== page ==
Figure 4 shows a sound field comparison without and with processing (40 ms).
Without processing, the disputed power alleys (and valleys) are readily apparent. Whereas with processing, one can clearly see both sides take turns.
Please bare in mind that at the crossovers between consecutive crests (where the black and red traces in Figure 1.1 cross). Both sides once more run at the — same level — and for those remaining frequencies (not shown in Figure 4) power alleys will occur as usual.
Method 2: EQ
This approach uses a series of very narrow PEQs which can be spaced logarithmically as well as linearly (method 1). Where users can resort to just cuts or boosts as well.
Extreme EQ (Figure 5) is required to — attempt — at achieving the separation between both sides expected of method 1 (Figure 1.1). Notice in Figure 1.3 that despite the drastic EQ, separation is not (and cannot be) as good as method 1.
Figure 6 shows a sound field comparison without and with processing.
While the results — with — processing are reminiscent of those shown in Figure 4, the poorer separation between sides results in more ripple over space. But, clearly not as much as without any processing altogether.
How does it sound?
While all of this may look very promising, possibly even enticing. One should consider first what these solutions may sound like.
Figure 7 shows impulse responses at both microphone positions (shown in Figure 2) for three scenarios: 1) no processing, 2) with comb filters, and 3) with EQ.
Without processing, on‑axis to the right subwoofer (Figure 7.2), the left subwoofer will be late by about 27 ms causing some time smearing and tonal coloration. The usual cost of doing business for overlapping subwoofers deployed left and right while passing the same signal.
With comb filter processing, the fact that there is no change at FOH (Figure 7.3) deserves some explanation. If one carefully studies Figure 3, one should appreciate that in the absence of — excess — level and time offsets downstream, once sound is airborne (the natural condition at FOH when situated exactly in the middle between left and right). The delayed signal copies, due to the polarity reversal, completely cancel each other out. Leaving only their unprocessed originals.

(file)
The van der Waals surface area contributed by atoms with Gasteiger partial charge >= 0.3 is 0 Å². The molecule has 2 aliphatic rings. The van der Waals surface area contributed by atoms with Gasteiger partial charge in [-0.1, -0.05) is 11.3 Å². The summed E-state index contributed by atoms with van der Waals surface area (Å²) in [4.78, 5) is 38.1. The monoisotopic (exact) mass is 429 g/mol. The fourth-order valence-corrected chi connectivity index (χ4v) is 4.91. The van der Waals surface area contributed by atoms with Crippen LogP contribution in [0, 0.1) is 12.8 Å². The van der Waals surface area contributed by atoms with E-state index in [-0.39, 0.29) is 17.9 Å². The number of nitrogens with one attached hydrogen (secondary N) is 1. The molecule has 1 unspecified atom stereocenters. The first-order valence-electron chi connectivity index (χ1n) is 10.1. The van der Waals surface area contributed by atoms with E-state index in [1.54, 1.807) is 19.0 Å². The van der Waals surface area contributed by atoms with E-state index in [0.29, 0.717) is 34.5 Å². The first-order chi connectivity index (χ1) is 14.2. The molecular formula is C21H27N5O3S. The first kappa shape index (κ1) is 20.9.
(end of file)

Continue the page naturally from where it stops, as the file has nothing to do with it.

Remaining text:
However, once you abandon the FOH position (Figure 7.4) those special conditions no longer apply. And you experience a compound of the artifacts also experienced at that position without processing (Figure 7.2).
Whereas with EQ processing, both microphone positions exhibit significantly more sustain. This should not come as a surprise. The very narrow PEQs with high Q values are very resonant. Making their center frequencies linger much longer. This is worsened by using boosts as well as cuts.
Let us audition these impulse responses by convolving them with a red pulse (because the white dirac pulse is frustratingly silent). Given the low‑frequency content, please use headphones or full‑range loudspeakers.
I will let the readership themselves pass final verdict on the sonic results. It should not come as a surprise that the trade‑offs are mostly sonicly, since signal processing does not address the root cause explained at the start.
Other than that, be warned that these techniques are likely to cost headroom. With only one side playing per fractional octave (as opposed to both sides) one does not get the performance boost of both sides at once. Furthermore, boosting frequencies (method 2) is conducive to triggering loudspeaker protection.
Oftentimes all of these kind of techniques are indiscriminately genericized as "Aardvark". Like Velcro® is used to indicate fasteners. "Aardvark" is a decades‑old proprietary technique by a major live‑touring production‑support company. Therefore the author deliberately refrained from using the term. No conclusions about the definitive workings of "Aardvark" shall be inferred from the methods discussed in this article. Nor will the methods discussed in this article be mistaken for "Aardvark".
While one could argue that the term "Aardvark" is subject to antonomasia and becoming a proprietary eponym (read: colloquialism), the author does not intend to spread or promote the usage of it.
The author is not aware of a brand‑agnostic descriptor, suitable for classifying the techniques discussed in this article, that can be used instead.
This article is also featured in the June 2023 issue of Live Sound International magazine.